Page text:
Thousands of youngsters had ridden Bailey
Published: 22 May, 2014
By DAN CARRIER
HE lent his back to thousands of inner-London schoolchildren who would not normally get the chance to ride a horse, in the process becoming the hay-chewing star of Kentish Town City Farm.
But this week farm workers and regulars were in mourning as Bailey, an Irish cob pony, collapsed and suddenly died. The popular 19-year-old had been in good health in recent weeks and his death has come as a big shock.
Bailey was one of four horses at the farm in Cressfield Close, and part of a pony club used by people who are partially disabled, the very young and the elderly.
Manager John Langan said: “He had been ridden by so, so many people in Kentish Town. He’ll be greatly missed.”
Bailey collapsed on Tuesday morning and, despite the efforts of vets, could not be saved.
Mr Langan said: “We found him in his stable. He was lying in a corner and we tried to get him back on his feet.
“We called the vets in and they sedated him to keep him calm while he was examined. We also had the Fire Brigade’s animal rescue unit in from Harrow and from Wembley. They tried to get him back on his feet – but we think he may have injured himself when he fell over.
“He got get up on to his front legs but not his hind legs. He had no strength at all and we had to make a very difficult decision. The animal’s welfare is what is important.”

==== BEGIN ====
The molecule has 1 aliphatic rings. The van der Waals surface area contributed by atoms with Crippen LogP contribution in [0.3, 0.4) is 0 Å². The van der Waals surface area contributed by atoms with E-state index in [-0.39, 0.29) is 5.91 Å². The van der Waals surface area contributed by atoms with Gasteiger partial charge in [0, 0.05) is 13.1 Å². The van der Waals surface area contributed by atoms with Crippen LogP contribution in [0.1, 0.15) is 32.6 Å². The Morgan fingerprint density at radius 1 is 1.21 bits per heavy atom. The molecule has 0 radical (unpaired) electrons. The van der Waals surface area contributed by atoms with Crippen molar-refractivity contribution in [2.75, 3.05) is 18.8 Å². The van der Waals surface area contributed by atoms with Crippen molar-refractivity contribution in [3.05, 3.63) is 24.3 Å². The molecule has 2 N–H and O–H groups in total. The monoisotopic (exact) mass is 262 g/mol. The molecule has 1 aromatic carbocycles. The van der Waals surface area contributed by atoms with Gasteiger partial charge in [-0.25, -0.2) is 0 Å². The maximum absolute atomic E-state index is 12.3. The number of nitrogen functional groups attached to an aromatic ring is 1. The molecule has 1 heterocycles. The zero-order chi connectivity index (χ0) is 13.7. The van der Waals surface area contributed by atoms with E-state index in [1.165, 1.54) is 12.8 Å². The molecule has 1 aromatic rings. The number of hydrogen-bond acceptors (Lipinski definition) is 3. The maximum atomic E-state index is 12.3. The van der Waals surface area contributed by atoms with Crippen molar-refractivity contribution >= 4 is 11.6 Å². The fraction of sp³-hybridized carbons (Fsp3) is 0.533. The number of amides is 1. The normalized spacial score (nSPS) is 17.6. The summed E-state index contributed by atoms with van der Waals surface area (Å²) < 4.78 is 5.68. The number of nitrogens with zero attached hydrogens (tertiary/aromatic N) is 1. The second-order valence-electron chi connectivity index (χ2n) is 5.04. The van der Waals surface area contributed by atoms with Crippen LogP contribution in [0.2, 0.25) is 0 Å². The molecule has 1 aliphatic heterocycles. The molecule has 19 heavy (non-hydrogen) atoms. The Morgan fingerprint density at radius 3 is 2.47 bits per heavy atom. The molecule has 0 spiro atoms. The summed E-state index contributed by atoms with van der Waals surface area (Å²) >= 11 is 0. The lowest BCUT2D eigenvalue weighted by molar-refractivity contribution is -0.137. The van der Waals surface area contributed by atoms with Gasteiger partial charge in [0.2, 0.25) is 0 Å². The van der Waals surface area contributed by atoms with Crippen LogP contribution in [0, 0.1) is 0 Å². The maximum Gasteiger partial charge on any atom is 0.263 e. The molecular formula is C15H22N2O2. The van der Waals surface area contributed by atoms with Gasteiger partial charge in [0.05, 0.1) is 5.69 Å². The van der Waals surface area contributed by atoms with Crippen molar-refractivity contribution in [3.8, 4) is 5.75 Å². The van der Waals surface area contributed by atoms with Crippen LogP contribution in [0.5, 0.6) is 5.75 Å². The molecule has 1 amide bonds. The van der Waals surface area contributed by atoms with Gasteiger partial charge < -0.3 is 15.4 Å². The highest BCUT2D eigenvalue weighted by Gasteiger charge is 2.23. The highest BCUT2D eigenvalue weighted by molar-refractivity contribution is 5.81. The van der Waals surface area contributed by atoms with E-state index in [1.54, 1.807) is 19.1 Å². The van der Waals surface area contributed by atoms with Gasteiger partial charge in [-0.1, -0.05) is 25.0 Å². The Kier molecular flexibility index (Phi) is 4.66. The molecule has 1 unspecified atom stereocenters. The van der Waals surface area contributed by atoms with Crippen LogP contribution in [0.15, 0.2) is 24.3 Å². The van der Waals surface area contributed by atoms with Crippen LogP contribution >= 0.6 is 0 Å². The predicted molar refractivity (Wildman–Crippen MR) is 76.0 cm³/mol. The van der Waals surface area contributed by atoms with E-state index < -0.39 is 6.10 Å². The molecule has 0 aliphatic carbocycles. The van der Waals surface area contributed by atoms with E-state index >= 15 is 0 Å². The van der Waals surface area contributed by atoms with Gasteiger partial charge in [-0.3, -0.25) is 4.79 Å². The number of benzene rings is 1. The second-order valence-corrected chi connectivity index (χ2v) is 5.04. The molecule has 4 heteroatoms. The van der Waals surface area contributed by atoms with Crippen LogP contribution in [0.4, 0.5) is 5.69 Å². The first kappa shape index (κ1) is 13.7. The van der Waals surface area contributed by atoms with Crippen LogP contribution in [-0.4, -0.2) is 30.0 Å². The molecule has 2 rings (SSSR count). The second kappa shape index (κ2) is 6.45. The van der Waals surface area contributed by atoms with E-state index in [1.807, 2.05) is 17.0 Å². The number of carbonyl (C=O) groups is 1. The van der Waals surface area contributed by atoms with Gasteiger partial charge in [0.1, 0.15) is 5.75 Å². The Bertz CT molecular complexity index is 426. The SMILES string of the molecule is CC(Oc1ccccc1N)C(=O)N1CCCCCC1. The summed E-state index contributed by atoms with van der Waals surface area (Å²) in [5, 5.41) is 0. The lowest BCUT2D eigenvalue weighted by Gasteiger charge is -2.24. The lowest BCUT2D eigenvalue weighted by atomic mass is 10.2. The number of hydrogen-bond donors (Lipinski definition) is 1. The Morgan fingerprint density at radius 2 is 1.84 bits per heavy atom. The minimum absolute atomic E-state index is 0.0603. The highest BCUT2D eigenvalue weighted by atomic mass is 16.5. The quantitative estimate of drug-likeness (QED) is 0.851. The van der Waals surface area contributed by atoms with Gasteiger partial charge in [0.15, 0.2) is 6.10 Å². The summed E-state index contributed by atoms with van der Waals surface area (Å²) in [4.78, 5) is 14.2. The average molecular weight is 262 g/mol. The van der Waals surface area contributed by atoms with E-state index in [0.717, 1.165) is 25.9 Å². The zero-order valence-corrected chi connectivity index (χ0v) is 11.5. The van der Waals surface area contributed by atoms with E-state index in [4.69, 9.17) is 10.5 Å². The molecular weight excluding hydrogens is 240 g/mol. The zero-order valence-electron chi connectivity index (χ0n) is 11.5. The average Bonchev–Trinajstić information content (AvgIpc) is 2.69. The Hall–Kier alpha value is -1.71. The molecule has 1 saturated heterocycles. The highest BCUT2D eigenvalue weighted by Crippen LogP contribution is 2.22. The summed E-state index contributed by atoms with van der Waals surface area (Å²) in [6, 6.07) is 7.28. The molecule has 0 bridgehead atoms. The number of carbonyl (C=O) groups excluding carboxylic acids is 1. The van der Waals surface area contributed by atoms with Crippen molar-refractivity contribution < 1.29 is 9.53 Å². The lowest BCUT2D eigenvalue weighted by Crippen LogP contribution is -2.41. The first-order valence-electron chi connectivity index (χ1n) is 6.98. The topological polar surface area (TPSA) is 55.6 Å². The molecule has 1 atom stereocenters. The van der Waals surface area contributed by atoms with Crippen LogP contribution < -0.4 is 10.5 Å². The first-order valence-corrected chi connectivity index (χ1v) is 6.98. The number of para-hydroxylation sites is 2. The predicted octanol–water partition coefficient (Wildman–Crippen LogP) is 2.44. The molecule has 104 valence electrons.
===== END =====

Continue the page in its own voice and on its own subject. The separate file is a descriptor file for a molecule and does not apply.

Bailey, who was a piebald mix known for his particularly whiskery snout, was born in 1996 on a farm in County Wicklow, Ireland, and moved to London three years later. The good-natured pony loved to be taken out into the streets around Kentish Town.
Mr Langan said: “When we brought him over, he was already suitable for riding. He’d been well trained and loved to be out and about. His favourite treat was, basically, food – he ate everything, though he could be a bit fussy about his hay. And he had days when he was a bit of a misery-guts – a bit like me.”
Farm volunteer Claire Probert, who has ridden Bailey for many years, said he would be greatly missed.
She said: “He had a wonderful character. He did like to occasionally have a nibble, but otherwise he was as good as gold. He was ridden by everyone – from two-year-olds to adults, and was so calm and gentle with inexperienced riders. He was also a very talented horse – he could canter and jump with no problem. He was a good all-rounder, an athletic horse, and perfect for a pony school. He was one of the safest ponies we’ve had for riding on the road.”
The farm will now have to find £3,000 to pay for a new horse for their packed programme of horse-riding sessions, and are hoping people will make a donation to the farm in memory of a pony that gave so many people so much pleasure.